The modify step uses the result of the critique step to find an appropriate modification. Given a component that must be modified, finding the appropriate repair action is not immediately obvious. Like every step of our PCM-method the modification uses problem-type specific knowledge, such as the properties of components. For example, the repair-action of strengthening the Selection component results in checking for which possible Selection components this holds (for example: ``number-minimal'' is stronger then ``subset-minimal'')
Another example of knowledge that is useful for modifications of methods is whether configurations (methods) give the same solutions. This enables us to exclude modifications before verifying, and therefore to avoid the expensive simulation verify.
For example, in diagnosis we have the knowledge that when the computed sets of explanations are equal, we know that using the same values for the Selection and Solform components will result in the same solutions for these two methods. We can use this in avoiding a useless repair-action:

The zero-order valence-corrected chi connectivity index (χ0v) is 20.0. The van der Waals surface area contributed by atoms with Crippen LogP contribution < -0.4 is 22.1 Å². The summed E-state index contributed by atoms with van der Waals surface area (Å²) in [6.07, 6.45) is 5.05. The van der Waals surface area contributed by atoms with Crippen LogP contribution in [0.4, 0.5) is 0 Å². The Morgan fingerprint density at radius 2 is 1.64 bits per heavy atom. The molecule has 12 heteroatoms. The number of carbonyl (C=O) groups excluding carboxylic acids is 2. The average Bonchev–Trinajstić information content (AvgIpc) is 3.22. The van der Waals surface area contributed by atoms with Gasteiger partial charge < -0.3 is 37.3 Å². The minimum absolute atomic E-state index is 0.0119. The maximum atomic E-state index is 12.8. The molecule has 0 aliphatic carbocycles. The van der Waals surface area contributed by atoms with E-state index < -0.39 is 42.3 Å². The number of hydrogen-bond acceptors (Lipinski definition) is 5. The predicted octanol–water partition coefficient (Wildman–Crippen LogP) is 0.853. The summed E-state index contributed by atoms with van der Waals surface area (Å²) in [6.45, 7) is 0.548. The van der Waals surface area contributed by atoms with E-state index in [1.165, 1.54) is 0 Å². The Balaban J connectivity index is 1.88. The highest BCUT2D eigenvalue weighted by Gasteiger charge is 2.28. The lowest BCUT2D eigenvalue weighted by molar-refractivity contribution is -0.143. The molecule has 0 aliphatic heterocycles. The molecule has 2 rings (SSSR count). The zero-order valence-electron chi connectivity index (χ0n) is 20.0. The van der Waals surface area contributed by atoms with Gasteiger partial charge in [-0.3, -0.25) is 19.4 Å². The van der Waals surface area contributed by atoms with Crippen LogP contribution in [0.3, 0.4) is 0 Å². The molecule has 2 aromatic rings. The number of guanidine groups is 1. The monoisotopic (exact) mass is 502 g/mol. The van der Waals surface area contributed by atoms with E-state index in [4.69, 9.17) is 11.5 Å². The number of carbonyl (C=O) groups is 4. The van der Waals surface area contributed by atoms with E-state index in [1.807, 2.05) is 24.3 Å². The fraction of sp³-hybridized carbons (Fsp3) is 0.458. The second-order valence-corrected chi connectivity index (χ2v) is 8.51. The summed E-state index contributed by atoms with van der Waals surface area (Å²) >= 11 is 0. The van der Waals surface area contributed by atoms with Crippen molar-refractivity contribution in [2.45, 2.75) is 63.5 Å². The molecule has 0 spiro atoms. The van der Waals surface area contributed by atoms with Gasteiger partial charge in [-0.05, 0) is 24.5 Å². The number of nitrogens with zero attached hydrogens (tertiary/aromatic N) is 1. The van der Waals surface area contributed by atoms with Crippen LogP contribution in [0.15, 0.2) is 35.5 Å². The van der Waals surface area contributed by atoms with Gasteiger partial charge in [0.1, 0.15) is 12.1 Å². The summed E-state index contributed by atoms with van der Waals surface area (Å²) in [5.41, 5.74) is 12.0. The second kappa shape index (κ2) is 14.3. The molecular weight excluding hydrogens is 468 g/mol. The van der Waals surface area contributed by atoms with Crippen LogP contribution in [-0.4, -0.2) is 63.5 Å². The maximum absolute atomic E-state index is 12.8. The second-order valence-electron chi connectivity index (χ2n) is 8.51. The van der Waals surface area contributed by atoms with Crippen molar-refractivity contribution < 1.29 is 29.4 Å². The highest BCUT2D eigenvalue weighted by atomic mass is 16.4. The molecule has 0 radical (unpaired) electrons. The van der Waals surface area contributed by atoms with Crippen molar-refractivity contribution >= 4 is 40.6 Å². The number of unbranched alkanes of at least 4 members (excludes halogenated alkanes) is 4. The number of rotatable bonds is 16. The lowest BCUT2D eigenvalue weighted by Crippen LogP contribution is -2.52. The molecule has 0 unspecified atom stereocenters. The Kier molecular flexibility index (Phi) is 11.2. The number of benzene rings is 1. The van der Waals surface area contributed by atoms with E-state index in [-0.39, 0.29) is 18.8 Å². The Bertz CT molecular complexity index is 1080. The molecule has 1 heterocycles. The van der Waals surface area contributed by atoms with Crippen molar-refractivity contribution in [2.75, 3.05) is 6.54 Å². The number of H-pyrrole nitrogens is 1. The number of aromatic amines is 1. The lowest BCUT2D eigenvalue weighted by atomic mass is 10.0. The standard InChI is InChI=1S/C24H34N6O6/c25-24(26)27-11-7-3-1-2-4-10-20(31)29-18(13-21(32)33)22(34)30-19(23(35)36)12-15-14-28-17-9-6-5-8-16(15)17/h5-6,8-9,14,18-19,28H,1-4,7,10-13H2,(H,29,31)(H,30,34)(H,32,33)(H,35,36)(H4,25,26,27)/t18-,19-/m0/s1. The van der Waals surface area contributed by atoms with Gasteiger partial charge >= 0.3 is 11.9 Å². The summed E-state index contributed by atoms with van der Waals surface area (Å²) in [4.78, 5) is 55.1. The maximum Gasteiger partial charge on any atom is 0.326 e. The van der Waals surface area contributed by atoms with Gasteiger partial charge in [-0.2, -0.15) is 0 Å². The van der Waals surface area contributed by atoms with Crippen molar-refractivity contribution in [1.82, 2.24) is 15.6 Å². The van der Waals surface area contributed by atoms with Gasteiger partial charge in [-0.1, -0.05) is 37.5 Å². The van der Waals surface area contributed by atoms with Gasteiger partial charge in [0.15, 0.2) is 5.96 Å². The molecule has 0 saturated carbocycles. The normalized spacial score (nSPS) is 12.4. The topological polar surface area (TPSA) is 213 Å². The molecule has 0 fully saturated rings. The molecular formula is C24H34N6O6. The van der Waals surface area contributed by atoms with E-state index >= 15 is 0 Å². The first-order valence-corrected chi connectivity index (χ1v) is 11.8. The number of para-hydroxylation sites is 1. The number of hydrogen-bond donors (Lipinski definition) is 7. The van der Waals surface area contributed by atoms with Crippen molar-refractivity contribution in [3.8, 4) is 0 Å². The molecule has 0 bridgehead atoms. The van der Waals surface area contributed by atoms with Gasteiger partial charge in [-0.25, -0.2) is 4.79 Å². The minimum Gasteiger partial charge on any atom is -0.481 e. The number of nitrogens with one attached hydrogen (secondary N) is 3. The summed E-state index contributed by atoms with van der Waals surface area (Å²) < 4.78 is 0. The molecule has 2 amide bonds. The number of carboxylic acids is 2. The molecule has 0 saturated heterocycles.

(here Es and Sols refer to the variables of the same name in formula (1)). A way to establish that same-Es holds is to use knowledge about properties of the components that are used.
A modification action can consist of modifying an individual component so that it has a desired property, modifying an entire method so that it has a desired property, or tuning components so that they become more compatible. We have mainly studied modification of methods. Finding the appropriate modification step can be a complex process that might consist of generating possible repairs, and preferring those that are ``closest'' to the original component. In Section 6.2, we illustrate such a complex repair-action.